• What are some ethical ramifications of designing products using information based on the normal distribution? The largest ethical ramifications for the company I chose (lululemon) would be their sizing in using a large number of statistics to find out which clothes styles and sizes sell best they would eventually get to the point where they’ve fine tuned it enough that they have the people that fall within 2 standard deviations (≈95%) (in the past it was less but due to some publicity they expanded their size range) of the sizes or styles so much that they begin to exclude outliers so anyone that is too small or large will not be able to wear clothes from that brand and it could potentially lead to public disapproval. The larger question on the ethics side is if they are okay with excluding people because those outliers don’t bring in enough money and or the cost to cater to those outliers wouldn’t be as cost effective I.E making to many of a low bought item and having it go to waste. (They did have had accusations of only tending to certain body types in the past and have since talked about extending there sizing to include more people.).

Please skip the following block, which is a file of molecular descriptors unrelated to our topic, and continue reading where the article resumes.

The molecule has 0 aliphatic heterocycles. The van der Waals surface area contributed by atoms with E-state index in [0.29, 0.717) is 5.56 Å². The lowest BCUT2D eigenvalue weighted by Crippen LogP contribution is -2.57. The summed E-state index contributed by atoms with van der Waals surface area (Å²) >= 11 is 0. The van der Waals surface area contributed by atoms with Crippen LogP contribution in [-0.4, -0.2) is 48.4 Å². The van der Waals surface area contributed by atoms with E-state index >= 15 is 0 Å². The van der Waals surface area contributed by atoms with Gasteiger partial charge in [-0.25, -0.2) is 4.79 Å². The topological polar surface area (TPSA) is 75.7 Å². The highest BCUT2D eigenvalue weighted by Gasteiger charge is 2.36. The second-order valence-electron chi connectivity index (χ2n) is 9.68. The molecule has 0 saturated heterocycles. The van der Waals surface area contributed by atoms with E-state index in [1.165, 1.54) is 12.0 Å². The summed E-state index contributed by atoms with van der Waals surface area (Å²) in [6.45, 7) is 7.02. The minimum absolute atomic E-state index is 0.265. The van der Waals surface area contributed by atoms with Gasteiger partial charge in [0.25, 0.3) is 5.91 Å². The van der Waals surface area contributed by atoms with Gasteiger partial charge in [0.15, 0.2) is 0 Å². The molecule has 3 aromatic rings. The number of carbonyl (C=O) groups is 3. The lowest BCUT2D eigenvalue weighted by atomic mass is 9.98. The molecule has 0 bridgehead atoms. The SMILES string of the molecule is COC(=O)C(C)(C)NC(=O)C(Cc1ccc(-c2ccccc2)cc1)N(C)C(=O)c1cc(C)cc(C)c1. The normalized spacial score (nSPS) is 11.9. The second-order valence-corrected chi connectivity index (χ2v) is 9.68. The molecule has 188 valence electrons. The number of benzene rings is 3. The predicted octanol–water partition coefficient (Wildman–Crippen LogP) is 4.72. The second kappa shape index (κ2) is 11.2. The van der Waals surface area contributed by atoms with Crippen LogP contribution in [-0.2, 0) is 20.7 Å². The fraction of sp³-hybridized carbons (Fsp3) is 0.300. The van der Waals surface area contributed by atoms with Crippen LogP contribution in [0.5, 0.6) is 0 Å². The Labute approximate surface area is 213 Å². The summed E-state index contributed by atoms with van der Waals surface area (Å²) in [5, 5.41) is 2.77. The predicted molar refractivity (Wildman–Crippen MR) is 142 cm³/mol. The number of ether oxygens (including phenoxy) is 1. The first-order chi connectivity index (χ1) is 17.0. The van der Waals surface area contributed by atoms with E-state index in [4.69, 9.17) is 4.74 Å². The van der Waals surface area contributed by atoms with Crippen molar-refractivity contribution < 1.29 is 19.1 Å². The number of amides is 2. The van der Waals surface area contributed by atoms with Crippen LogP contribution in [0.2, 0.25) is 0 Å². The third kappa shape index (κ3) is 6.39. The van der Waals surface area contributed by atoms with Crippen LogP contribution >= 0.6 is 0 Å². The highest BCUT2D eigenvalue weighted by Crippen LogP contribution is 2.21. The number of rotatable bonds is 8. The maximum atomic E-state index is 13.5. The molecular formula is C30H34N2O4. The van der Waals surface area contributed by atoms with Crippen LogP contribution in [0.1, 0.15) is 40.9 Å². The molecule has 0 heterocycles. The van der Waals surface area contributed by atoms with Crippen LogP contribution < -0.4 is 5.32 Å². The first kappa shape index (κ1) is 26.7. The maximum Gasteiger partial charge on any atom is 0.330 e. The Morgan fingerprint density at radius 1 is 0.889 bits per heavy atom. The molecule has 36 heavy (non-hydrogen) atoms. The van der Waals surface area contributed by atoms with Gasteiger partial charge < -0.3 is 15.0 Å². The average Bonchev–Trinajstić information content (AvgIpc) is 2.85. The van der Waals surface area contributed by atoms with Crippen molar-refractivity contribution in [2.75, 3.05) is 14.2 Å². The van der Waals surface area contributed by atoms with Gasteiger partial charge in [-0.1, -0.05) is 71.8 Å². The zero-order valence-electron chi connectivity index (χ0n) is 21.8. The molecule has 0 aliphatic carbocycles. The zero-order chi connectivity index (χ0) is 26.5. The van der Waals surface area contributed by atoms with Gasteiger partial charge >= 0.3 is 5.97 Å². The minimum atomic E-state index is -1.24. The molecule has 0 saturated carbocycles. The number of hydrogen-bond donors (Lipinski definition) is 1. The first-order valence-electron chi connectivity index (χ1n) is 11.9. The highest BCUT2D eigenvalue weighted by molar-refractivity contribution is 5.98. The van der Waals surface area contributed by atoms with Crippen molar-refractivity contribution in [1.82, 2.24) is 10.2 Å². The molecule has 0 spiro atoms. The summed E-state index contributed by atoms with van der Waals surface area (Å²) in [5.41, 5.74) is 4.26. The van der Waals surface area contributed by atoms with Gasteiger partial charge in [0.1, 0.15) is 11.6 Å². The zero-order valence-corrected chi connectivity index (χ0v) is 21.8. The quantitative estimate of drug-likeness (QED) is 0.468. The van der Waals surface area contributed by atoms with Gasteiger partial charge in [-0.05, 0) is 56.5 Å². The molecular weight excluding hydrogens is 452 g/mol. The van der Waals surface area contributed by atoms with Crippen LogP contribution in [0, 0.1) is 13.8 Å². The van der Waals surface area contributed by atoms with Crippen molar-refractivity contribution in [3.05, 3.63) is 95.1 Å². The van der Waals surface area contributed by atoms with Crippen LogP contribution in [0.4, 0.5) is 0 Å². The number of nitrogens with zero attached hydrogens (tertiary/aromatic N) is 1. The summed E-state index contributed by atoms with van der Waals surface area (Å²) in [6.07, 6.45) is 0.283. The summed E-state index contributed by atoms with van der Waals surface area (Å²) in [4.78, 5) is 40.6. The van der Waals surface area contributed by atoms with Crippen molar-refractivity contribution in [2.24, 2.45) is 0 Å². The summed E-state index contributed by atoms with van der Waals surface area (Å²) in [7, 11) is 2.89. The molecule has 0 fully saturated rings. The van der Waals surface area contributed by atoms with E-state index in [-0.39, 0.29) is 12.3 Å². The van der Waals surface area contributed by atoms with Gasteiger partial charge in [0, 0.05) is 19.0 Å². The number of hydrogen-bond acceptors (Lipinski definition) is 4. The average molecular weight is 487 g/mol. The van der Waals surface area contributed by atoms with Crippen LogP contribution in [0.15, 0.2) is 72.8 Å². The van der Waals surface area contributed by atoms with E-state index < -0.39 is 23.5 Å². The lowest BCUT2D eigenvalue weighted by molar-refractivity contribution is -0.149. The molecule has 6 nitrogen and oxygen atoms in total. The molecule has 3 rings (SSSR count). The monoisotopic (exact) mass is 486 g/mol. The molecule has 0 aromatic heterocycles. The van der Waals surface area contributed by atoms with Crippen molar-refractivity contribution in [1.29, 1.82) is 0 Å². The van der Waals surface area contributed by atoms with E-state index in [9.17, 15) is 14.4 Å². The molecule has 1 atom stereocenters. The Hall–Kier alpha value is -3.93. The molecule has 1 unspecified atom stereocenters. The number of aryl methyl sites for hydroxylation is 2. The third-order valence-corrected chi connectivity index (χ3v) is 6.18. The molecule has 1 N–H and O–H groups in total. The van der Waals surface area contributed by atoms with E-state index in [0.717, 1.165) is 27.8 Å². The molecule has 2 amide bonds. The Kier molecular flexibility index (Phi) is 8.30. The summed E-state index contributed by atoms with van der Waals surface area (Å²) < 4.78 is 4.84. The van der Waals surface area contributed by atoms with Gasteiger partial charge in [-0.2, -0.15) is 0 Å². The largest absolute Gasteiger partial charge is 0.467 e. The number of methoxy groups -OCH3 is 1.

• (Clare O’Connor Oct 8, 2015, Forbes. lululemon Billionaire Chip Wilson: I Was Board’s ‘Scapegoat’ After Fat-Shaming)

SECOND DISCUSSION POST ON MODULE 4 From Alexia Hoefs

• I chose task 6 Figure 4 and 7 Figure 5:Dr. Wood, B. (2018). Seeing and Understanding Data. file:///C:/Users/alexi/Downloads/Seeing%20and%20Understanding%20Data.pdfTask 6 Given that this pie chart was created in 1805, what do you think each slice of the pie chart
represents?By the looks of it, it appears that each portion of the pie chart is either a State of the United States at the time, or otherwise a territory that wasn’t divided into states yet. I believe there were about 17 states at the time in 1805 but I could be wrong, but the pie chart does align with my thought process. It got really cramped and hard to read some of the words. Task 7 A map of the United States in 1804 is shown below. Why do the proportions represented by
the slices of the pie chart in Figure 4 look different than how we would expect those of a pie